Ashes bouncer barrage claims two more
JUSTIN Langer is adamant this Ashes won't turn into a battle of the bouncers as it emerged Jofra Archer may have had retribution in mind when unleashing hell at Lord's.
The drawn second Test was a short-pitched shootout in London, where Archer was in his element on debut, and the expectation is there will be more of the same when the series continues in Leeds on Thursday.
However, Australia coach Langer made it clear his team have more interest in retaining the urn with a win rather than getting "caught up in an emotional battle of who's going to bowl the quickest bouncers".
But his message failed to reach both teams during their final net session ahead of the third Test getting underway at Headingley.
Steve Smith's concussion replacement Marnus Labuschagne copped a frightening blow from Archer shortly after arriving at the crease on the final day at Lord's and he was once again on the receiving end at the hands of teammate Mitchell Starc.
It was equally as aggressive in the English nets with under-fire batsman Jason Roy copping a nasty hit from ex-Test star Marcus Trescothick, who is helping in practice.
Roy underwent a concussion assessment after being hit on the side of the neck and will be checked over by medical staff who will determine if he's fit to play in the third Test.
The England opener, who was wearing a neck guard, was not grounded by the hit but double over in pain before removing his helmet and feeling his neck.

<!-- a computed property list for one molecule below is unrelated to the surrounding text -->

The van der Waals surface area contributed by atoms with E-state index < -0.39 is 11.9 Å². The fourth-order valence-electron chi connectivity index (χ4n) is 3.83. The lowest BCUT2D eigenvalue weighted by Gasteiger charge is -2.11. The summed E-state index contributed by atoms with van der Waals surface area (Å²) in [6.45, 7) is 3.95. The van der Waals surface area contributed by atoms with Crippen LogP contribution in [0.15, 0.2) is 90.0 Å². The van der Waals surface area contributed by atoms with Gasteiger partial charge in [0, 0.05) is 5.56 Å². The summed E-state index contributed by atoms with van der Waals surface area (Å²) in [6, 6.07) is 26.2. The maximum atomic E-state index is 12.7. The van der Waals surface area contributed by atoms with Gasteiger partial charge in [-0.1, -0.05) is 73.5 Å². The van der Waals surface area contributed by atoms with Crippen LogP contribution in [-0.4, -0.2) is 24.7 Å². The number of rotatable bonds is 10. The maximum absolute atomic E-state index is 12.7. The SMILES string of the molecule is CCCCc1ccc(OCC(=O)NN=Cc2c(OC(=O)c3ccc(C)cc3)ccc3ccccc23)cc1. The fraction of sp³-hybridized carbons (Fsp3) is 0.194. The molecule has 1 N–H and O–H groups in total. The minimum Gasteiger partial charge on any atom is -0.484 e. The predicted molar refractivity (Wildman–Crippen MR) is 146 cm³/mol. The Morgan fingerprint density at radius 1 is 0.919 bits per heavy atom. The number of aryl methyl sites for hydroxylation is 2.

Australia are expected to resist any urge to recall Starc, whose strong suit is bounce, but James Pattinson is likely to return to the XI.
The Aussies are set to stick with the top six that secured a draw at Lord's, while Langer made it clear his attack wanted to win the Test rather than "see how many helmets we can hit … or how many bruises we can give".
"It's not an ego game, you've got to just keep trusting your skill," Langer said.
"The wicket will be quite slow, it's not going to be as fast as some of the other wickets we've seen.
"I'm sure the bouncer will still be part of every bowler's armoury, if it helps us get batsmen out then we'll use it, otherwise we'll keep sticking to the plan."
Anderson, who was at Lord's continuing his recovery from a calf injury last week, became the latest high-profile figure to heap immense praise on Archer.
"I don't know if any player has ever had such an impact on international cricket in the first three months of their career," he said.